Dead wood suitably chopped and graded
Under the stars, listening to the crashing waves with warmth from the campfire, watching the lighthouse guide the seafarers!

I had a good sleep (well as much as you can in a tent in winter) and was not awake until well after sunrise. That was to the sight of Red Deer roaming across the barren plain between the tent and the shore. The video clip below shows a stag running with three hinds, there were many such encounters over my two days there. He had fabulous antlers and must have been proud holding his three female companions. It was a good Scottish breakfast, three fried eggs, 8-sausages (two scoffed by time of pic) and baked beans. It’s difficult controlling temperature in such blustery conditions hence charcoal strips on the sausages, better well done than undercooked though!

Breakfast – burst the eggs and burnt the sausages!
Red Deer stag with three hinds

The north-easterly wind was relentless and bringing about a significant wind-chill effect, I was taking the brunt of it at this location. I was also at the foot of a hill and soon realised the sun wouldn’t peek over the summit at this time of year! It was time for a bimble out from camp to Kilchoan where toilets and a cafe were to be found and to harvest further photographs.

What a fab tearoom at Kilchoan
Mingary Castle
Late afternoon sunset over Rum, Muck and Eigg

It was a cold Monday night and I was up 06:30 to catch sunrise and break up camp. The charcoal from the firepit was scattered to the wind and every drop of evidence of my presence (and of a few others before me) collected bagged and transported out of the area. I was on the road by 08:30, it was a stunning sunny morning and I was leaving this wonderful place to those locals going about their business. The school children were on the road, the farmers checking their livestock, the forestry and fish industry workers travelling in their pick-up trucks. I nodded and waved to them all with great admiration and respect, this is a harsh environment in winter and I was an intrusion.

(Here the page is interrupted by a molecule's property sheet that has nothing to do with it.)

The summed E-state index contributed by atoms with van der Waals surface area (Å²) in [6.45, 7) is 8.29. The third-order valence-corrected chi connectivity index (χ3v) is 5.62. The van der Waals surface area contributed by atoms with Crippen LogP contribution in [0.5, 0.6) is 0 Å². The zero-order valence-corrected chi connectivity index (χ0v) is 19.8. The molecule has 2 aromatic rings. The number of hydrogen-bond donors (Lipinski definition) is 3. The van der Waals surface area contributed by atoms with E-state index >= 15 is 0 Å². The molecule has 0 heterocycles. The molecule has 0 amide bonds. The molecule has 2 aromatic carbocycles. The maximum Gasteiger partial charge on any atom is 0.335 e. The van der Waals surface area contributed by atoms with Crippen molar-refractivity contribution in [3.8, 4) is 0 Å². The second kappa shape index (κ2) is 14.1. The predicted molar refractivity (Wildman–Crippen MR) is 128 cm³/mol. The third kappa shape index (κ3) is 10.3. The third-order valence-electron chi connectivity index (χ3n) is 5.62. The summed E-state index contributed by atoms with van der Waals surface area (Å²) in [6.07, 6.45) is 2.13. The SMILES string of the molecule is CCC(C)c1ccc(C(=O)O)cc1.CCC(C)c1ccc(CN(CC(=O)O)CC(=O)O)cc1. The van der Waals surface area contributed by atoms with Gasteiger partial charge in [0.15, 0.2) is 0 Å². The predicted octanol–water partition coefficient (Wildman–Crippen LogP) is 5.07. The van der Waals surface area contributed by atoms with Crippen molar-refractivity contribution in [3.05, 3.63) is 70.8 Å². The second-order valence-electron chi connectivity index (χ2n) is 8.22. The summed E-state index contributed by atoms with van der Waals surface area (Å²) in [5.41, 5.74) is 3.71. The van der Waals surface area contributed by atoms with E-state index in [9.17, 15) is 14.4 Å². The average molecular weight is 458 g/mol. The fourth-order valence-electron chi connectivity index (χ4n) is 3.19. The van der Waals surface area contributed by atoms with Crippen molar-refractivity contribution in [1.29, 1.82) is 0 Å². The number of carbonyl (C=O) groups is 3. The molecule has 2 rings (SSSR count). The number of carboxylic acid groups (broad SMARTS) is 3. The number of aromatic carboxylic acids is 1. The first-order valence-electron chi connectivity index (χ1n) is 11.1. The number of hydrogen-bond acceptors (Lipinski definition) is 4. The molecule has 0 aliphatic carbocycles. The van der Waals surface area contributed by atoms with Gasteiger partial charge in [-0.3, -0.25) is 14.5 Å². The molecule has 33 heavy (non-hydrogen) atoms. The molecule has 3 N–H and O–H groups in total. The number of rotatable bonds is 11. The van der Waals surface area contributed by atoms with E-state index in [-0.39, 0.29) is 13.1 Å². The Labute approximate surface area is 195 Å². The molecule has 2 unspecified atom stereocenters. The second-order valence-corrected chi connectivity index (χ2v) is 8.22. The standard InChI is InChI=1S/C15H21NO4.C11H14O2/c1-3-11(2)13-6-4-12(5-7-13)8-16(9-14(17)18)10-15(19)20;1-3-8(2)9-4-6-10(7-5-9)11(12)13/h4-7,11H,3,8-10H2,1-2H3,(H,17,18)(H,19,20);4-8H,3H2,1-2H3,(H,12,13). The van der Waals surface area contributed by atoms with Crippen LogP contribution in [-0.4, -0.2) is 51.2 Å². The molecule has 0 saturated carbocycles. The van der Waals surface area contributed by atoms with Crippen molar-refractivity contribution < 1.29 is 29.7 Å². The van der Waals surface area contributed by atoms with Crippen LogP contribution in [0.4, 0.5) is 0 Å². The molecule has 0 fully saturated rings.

Sunrise over mountains of Moidart

It was a slow ride east along the single track road to Strontian where another fine cafe provide warmth and sustenance before I caught the ferry at Corran. I was soon on the trunk road south through Glen Coe and found the opportunity to grab some photographs of that stunning landscape.

Buachaille Etive Mor at the head of Glen Etive
Glen Coe


Glen Etive
Glen Coe

I was home by 14:00, and managed to wash the road salt from the bike and treat it with Scottoiler FS365 anti-corrosion spray. It had been a fantastic mini-adventure to one of Scotland’s many remote locations. I often refer to north-west Scotland as my playground as within half a day I can be lost in the most magical scenery and wildlife. It never ceases to refresh the soul!